PS: I initially wanted to do a whole post on the aforementioned kickballs since they’ve managed to burn so brightly in my memory for all these years, but apparently I’m the only one who remembers them. When I started writing this I put the phrase ” scratch and sniff fruit kickballs”, and every conceivable variation thereof into Google and got no relevant hits. I thought for sure as soon as I hit enter on the keyboard I’d get a hit from one of those websites that chronicles every aspect of 90’s nostalgia, which would give me not only the brand name of the balls but also I picture to go with this post that would prove to doubters that these kickballs were as demented as I claim. Alas, the only image I’ve found online that closely resembles them is this Bounder from the Commander Keen series.

If any of my readers know the line of kickballs I’m referring to or could provide a picture, please comment below.

If nothing comes from this plea for information I will regard the above paragraphs at the very least to be a fitting homage to Stephen King’s short story, The Monkey. A story far scarier than it has any right to be.

Who said kickball is for socially inept people who just like to kick things?

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Rediscovering that old playground bravado Part 1

Posted by Steven on March 17, 2011

Growing up I don’t remember being envious of many obvious talents possessed by friends or family members; only being keenly aware that I didn’t seem to have any overt skills that I could use to readily earn friends within even the most obscure niche groups of people on the playground, including the group of kids that chooses to remain ignorant of, either by choice or parental conditioning, advances in technology and team sport. They are content to play the games of yesteryear . A teacher stands guard in the shadows, making sure nothing more modern than a Mattel electronic football game is allowed to be introduced into their native environment. This is where I come in and make a general inquiry.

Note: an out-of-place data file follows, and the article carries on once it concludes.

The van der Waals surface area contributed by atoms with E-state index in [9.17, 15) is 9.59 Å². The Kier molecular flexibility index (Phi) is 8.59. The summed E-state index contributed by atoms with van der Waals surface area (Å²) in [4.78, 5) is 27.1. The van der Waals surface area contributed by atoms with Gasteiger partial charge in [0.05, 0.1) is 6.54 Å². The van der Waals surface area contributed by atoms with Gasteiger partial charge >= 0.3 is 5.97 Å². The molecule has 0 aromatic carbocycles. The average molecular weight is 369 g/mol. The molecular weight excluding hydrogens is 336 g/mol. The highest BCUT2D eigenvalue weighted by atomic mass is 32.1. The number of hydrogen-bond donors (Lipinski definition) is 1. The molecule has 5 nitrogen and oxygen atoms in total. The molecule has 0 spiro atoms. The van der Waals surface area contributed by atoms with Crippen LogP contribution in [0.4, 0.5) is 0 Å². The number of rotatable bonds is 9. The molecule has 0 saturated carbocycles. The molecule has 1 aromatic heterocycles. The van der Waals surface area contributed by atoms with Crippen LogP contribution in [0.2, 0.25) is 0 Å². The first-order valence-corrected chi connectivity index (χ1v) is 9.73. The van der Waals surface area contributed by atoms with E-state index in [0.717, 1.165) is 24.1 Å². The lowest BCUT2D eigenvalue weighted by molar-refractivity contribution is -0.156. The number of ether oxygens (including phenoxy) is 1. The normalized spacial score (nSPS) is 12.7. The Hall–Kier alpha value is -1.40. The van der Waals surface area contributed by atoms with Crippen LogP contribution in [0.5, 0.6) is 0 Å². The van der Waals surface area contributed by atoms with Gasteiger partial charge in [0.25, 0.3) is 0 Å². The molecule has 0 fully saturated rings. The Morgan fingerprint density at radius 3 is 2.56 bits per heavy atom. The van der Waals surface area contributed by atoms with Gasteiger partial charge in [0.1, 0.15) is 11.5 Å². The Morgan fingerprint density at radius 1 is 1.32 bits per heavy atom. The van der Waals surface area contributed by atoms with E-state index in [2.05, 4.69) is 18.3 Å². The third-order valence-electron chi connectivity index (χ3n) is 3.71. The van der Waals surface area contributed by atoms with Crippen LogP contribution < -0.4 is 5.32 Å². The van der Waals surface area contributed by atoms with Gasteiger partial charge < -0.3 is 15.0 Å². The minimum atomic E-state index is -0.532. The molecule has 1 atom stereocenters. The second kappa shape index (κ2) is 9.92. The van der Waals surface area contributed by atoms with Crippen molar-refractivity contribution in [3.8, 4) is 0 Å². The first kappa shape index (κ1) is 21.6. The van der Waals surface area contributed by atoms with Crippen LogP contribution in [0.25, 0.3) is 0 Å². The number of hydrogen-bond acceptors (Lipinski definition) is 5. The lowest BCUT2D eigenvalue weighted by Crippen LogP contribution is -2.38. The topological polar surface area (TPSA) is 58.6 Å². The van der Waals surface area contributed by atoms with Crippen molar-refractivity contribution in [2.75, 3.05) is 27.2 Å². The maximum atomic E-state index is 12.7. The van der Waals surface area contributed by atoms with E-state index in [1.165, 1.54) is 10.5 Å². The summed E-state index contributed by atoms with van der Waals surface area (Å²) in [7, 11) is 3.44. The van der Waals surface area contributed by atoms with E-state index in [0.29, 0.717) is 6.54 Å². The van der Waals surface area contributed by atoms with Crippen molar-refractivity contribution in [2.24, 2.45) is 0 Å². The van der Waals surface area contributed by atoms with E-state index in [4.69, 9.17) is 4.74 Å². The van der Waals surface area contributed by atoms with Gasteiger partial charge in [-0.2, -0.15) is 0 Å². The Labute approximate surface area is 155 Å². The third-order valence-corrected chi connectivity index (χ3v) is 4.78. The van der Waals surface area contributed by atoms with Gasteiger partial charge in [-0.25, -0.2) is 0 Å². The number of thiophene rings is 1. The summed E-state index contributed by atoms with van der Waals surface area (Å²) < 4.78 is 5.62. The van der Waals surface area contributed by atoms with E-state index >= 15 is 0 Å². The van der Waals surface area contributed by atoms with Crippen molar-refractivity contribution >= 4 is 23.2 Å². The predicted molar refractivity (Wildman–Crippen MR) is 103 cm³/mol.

“Hey guys, so how exactly do you play tiddlywinks?”

“You play in teams trying to propel your chips into the center pot using a squidger while squoping your opponent’s chips in the process. There’s so much more I could explain to you but it’d probably be better if you just watch Dario here. He has a killer squop shot that obliterates everybody else’s winks and before ya know it he’s totally rabbit bashing the rest of us. Show him Dario,” a kid named Reed says.